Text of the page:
The ‘write’ path to mental well-being

If someone asked “How was your day?” and you answered honestly, what would you say? 

Would you talk about the traffic jam on your way to work? Forgetting your lunch at home? The long lineup at the drive-thru? The internet outage that occurred just as you were getting ready to stream your favourite show? 

The day before my wedding, I was riding the bus past the venue on my way home and there was a large outdoor sign that read “Congratulations”, with my name and my husband-to-be’s name on it. It was extremely heartwarming, and I felt myself smiling from ear to ear. 

Moments later, I was walking home from the bus stop and I felt something hit the back of my head. I turned around and there was a half-eaten Timbit on the ground, which I presume had been thrown from a car window. At the rehearsal dinner later that night, a friend commented that I was quieter than usual. My response: “Someone threw a Timbit at me.” 

As humans, our minds tend to remember negative events more often than positive ones. This makes sense from an evolutionary perspective. Consider a day in which you received a compliment from a friend, and accidentally burned your hand on the stove while preparing dinner. While hearing others say nice things about us feels good, it doesn’t directly promote our survival. However, it is important for us to remember that hot things can hurt us.  

For anyone who has experienced trauma or significant stressors, it can also act as a protective mechanism. They may believe that recognizing and even anticipating these sorts of negative events will protect them from being blindsided and experiencing the same pain that they experienced in the past. 

So is it really a problem to focus on negative events? In short, the answer is yes. By drawing your attention to the inconveniences and frustrations in your day, you are minimizing the good, maybe even wonderful things that happened. This can have a profound negative impact on your mood and overall well-being. 

By choosing to focus on the “Timbit incident” on the day before my wedding, I diminished all of the wonderful things that happened: the generous wedding present from my co-workers; the personalized outdoor sign; my self-care time, a nap and a manicure; and the time I spent with my family and friends at the rehearsal dinner. 

One of the both remarkable and sad things about life is that you can’t redo it. I’ll never live out “the day before my wedding” again. So by focusing on the one negative event that day, I took away something from myself that I can’t get back.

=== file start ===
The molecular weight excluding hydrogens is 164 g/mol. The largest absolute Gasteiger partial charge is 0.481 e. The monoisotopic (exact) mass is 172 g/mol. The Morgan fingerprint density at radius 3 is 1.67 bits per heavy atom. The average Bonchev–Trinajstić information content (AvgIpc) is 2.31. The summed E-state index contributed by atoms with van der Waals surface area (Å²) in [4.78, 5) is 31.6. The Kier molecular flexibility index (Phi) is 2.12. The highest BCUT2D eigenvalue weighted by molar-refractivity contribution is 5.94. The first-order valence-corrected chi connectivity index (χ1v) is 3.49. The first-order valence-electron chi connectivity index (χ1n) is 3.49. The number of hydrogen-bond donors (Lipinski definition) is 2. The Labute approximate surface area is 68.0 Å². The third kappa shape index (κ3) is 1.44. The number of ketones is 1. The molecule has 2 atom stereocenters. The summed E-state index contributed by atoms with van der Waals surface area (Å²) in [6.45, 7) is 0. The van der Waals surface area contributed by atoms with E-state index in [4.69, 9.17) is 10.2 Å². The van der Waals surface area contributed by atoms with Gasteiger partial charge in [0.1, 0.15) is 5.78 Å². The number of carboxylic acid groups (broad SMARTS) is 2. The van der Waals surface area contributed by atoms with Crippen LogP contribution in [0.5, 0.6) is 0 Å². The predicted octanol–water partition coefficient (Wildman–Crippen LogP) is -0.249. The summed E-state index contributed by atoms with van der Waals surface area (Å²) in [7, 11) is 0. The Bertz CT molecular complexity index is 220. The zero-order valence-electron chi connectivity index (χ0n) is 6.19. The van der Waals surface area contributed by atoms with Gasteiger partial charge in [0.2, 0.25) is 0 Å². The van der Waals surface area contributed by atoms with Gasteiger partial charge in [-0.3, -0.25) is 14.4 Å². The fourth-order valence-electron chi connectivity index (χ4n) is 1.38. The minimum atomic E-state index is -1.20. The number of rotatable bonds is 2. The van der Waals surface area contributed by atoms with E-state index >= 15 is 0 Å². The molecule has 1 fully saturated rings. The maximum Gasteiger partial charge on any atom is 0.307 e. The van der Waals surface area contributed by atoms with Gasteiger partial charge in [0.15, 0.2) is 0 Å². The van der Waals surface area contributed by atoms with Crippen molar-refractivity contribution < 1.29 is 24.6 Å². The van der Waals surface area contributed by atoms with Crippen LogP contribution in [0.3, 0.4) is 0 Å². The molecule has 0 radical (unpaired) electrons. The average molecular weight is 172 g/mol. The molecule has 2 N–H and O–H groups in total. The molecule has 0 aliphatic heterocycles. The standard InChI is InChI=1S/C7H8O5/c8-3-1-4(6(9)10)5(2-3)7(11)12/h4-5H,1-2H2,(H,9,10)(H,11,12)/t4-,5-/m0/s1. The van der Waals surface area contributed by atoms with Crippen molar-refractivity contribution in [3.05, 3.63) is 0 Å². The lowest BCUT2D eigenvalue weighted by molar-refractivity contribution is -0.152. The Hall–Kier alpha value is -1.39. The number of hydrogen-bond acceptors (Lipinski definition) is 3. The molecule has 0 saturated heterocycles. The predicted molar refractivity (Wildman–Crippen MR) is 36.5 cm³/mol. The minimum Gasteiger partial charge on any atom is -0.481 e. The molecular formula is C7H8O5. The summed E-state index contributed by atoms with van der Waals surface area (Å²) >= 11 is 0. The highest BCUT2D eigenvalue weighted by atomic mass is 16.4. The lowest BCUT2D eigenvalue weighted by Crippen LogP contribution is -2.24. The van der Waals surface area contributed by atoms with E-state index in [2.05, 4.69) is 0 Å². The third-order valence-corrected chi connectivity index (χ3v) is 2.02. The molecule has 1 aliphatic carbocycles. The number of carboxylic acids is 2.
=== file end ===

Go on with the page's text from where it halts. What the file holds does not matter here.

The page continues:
If this resonates with you, you may be asking yourself “How can I start to shift my focus to the positive experiences?” My favourite technique is gratitude journaling. Any format can be used, but I chose GLAD. Every evening before I go to bed, I write down at least one item for each of the following categories: Grateful for; Learned; Accomplished, and Delighted in.

I also incorporate gratitude practice into a group that I facilitate in my workplace. Over the past year, I’ve noted a few interesting things about this activity. 

The first is that, with practice, people can often identify what they are grateful for more quickly on a “bad” day. This can be very helpful to reframe difficult times. 

The second is that people often become so accustomed to looking for small gratitudes and accomplishments that they don’t acknowledge the larger ones. For example, a client may mention that they finished their creative arts project instead of mentioning that they graduated from the program. I consider small celebrations to be a good thing because it’s not every day that we win a gold medal or climb a mountain. 

The third observation is that it can be helpful to practice gratitude in pairs or groups. It’s often easier to start by acknowledging the positive about someone else, especially for people who struggle with self-esteem and self-compassion. 

Give gratitude a try.

 See what it will do for you.

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Caitlin LuuVanHiem is an occupation therapist with Homewood Health Centre’s Traumatic Stress Injury and Concurrent Program.

The “Open Mind” column is sponsored by community partners who are committed to raising awareness about mental health, reducing stigma and providing information about resources that can help. For local mental health resources/information, visit or call 1-844-HERE247.

Caitlin LuuVanHiem